While working on widening Zebra Drive and replacing a bridge, Jeff Hance, foreman of the Fairview Special Road District, stumbled upon something last Wednesday: an old tombstone.
“There was a narrow culvert down here [on Zebra Drive] and when we tore the old one out, [the tombstone] was in the headwalls of the bridge, the bank of large rocks that direct the water flow of the old bridge,” he said. “We tore the bridge out, put a new (culvert) in there and widened the road out.”
What caught his attention that it was something other than just rocks and concrete was something on the stone.
“It was lying in there and the only part that you could see sticking out was this flat part of the stone,” he said. “I thought, ‘what in the world is that?’ Then I dug around, then I got to see some of the lettering on it, well it was plain to see then what it was. I took the time to get it out of there, as easy as I could. It had rocks piled high on it. It was like they laid it in there and used that as a level spot to start stacking rocks on.”
The tombstone reads: “Frances P. wife of B. Seamster: June 7, 1861, Feb. 26, 1914.” On top of the headstone, the words are as follows: “Thy Will Be Done.” On the bottom of the headstone, the words are as follows: “Thy Trials Ended, Thy Rest is Won.”
The old culvert was taken out 40 years ago. A newer one was then installed.
The reason why Hance was working over there was because, “This road that we are working on (Zebra Drive) is one of our ¼-cent sales tax roads.”
There are two cemeteries located near where the tombstone was found: Mt. Olive Cemetery and Barker Cemetery. Hance said he talked to two people on the Mt. Olive Cemetery Board: Alan Sturgeon and Steve Ray. Ray actually lives near the bridge in question.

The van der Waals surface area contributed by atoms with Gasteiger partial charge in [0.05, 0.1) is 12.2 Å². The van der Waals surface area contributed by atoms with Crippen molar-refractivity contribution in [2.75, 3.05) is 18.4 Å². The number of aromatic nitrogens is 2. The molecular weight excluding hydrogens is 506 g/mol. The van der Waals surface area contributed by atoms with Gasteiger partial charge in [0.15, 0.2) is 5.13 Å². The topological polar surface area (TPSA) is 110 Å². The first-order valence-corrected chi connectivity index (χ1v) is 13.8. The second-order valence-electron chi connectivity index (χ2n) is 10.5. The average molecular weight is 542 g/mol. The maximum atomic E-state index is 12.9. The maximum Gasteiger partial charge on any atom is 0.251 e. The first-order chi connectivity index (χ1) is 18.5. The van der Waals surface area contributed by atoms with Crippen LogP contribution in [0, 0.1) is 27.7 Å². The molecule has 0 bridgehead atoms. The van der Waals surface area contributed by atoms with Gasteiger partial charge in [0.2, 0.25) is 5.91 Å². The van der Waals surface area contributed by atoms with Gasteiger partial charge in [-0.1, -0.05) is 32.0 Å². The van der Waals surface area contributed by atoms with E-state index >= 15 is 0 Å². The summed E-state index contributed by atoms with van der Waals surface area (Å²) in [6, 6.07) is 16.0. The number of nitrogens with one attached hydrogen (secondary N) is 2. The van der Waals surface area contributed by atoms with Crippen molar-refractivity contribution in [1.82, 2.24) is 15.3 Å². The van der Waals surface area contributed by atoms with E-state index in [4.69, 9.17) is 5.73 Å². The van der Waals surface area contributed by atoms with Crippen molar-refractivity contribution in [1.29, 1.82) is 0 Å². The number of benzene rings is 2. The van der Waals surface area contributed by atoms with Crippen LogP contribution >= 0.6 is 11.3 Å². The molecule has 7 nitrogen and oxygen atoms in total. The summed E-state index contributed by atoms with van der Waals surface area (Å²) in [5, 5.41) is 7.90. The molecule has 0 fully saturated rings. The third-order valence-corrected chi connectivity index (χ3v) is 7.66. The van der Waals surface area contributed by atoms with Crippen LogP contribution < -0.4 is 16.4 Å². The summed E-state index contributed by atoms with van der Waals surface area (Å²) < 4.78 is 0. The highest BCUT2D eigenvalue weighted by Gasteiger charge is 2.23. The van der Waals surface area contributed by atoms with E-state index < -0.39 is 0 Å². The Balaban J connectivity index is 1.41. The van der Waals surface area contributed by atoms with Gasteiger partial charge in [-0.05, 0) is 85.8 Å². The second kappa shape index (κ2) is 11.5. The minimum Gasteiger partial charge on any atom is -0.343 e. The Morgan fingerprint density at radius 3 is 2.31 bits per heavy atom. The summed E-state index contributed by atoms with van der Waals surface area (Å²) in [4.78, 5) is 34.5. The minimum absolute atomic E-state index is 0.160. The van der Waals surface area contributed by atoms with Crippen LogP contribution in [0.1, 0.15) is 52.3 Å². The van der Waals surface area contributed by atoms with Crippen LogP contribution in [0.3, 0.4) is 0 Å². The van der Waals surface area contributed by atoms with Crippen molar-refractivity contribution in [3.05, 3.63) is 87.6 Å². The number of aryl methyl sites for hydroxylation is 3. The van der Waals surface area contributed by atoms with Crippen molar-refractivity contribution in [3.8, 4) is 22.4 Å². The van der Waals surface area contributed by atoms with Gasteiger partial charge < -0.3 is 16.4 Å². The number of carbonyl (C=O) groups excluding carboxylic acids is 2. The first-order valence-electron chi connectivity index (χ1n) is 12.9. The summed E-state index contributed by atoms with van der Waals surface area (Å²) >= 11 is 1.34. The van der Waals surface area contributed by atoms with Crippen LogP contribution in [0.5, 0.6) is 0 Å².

“And they said that they have got a map, Steve recognized the name, that is why we brought it up there (to Mt. Olive Cemetery), he thinks that there are some more people buried in the cemetery,” said Hance. “I have not talked to either one of them to find out if they had done anything.”
Hance said the stone is in good shape and estimates its weight at 500 pounds.
“Getting it out, we had a little chip in it, a little scratch, but other than that, it came out pretty good shape,” he said. “For back in those days, that is a pretty fancy gravestone, compared to the old ones. I assume the Bible is on the top of the stone.”
Ultimately, Hance is waiting for the outcome of the headstone.
“I am interested in finding out,” he said.
For now, the tombstone rests at Mt. Olive Cemetery.
Editor’s note: if anyone has additional information on this story, please contact Todd G. Higdon at 417-451-1520 x18 or by email at firstname.lastname@example.org